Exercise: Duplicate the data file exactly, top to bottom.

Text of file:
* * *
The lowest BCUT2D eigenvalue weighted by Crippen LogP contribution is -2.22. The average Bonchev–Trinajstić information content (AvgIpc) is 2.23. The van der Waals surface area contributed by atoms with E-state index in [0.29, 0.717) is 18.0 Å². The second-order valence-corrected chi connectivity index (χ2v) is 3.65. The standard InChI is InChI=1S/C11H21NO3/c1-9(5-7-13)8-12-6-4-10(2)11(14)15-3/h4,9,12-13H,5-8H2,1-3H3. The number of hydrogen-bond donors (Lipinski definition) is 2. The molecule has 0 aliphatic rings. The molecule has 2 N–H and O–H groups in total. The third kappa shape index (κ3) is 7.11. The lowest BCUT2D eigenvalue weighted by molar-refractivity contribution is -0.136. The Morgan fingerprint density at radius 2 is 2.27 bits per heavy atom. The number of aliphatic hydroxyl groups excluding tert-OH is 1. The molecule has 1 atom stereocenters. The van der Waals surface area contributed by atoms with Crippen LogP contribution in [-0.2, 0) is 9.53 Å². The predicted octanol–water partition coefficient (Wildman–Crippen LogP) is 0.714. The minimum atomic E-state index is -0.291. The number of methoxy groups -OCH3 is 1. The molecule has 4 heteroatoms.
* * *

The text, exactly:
The lowest BCUT2D eigenvalue weighted by Crippen LogP contribution is -2.22. The average Bonchev–Trinajstić information content (AvgIpc) is 2.23. The van der Waals surface area contributed by atoms with E-state index in [0.29, 0.717) is 18.0 Å². The second-order valence-corrected chi connectivity index (χ2v) is 3.65. The standard InChI is InChI=1S/C11H21NO3/c1-9(5-7-13)8-12-6-4-10(2)11(14)15-3/h4,9,12-13H,5-8H2,1-3H3. The number of hydrogen-bond donors (Lipinski definition) is 2. The molecule has 0 aliphatic rings. The molecule has 2 N–H and O–H groups in total. The third kappa shape index (κ3) is 7.11. The lowest BCUT2D eigenvalue weighted by molar-refractivity contribution is -0.136. The Morgan fingerprint density at radius 2 is 2.27 bits per heavy atom. The number of aliphatic hydroxyl groups excluding tert-OH is 1. The molecule has 1 atom stereocenters. The van der Waals surface area contributed by atoms with Crippen LogP contribution in [-0.2, 0) is 9.53 Å². The predicted octanol–water partition coefficient (Wildman–Crippen LogP) is 0.714. The minimum atomic E-state index is -0.291. The number of methoxy groups -OCH3 is 1. The molecule has 4 heteroatoms.